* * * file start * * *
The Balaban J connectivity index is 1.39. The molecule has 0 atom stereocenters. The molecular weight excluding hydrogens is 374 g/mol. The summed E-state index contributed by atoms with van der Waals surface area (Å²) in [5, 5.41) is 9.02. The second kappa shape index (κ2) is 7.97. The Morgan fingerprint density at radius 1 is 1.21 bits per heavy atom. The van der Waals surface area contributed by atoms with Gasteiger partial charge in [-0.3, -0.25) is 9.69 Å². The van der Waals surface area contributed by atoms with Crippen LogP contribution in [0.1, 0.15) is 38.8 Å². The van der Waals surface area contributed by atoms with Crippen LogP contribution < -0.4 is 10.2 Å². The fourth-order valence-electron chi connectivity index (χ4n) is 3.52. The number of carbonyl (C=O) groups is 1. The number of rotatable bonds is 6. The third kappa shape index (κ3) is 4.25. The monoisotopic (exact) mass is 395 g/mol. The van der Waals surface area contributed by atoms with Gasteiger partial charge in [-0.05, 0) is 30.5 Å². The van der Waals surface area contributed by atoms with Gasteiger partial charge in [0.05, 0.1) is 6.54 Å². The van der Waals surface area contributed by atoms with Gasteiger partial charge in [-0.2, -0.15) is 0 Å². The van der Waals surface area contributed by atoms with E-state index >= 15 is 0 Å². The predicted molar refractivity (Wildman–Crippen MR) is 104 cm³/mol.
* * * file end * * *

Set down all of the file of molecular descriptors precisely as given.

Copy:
The Balaban J connectivity index is 1.39. The molecule has 0 atom stereocenters. The molecular weight excluding hydrogens is 374 g/mol. The summed E-state index contributed by atoms with van der Waals surface area (Å²) in [5, 5.41) is 9.02. The second kappa shape index (κ2) is 7.97. The Morgan fingerprint density at radius 1 is 1.21 bits per heavy atom. The van der Waals surface area contributed by atoms with Gasteiger partial charge in [-0.3, -0.25) is 9.69 Å². The van der Waals surface area contributed by atoms with Crippen LogP contribution in [0.1, 0.15) is 38.8 Å². The van der Waals surface area contributed by atoms with Crippen LogP contribution < -0.4 is 10.2 Å². The fourth-order valence-electron chi connectivity index (χ4n) is 3.52. The number of carbonyl (C=O) groups is 1. The number of rotatable bonds is 6. The third kappa shape index (κ3) is 4.25. The monoisotopic (exact) mass is 395 g/mol. The van der Waals surface area contributed by atoms with Gasteiger partial charge in [-0.05, 0) is 30.5 Å². The van der Waals surface area contributed by atoms with Gasteiger partial charge in [0.05, 0.1) is 6.54 Å². The van der Waals surface area contributed by atoms with Gasteiger partial charge in [-0.2, -0.15) is 0 Å². The van der Waals surface area contributed by atoms with E-state index >= 15 is 0 Å². The predicted molar refractivity (Wildman–Crippen MR) is 104 cm³/mol.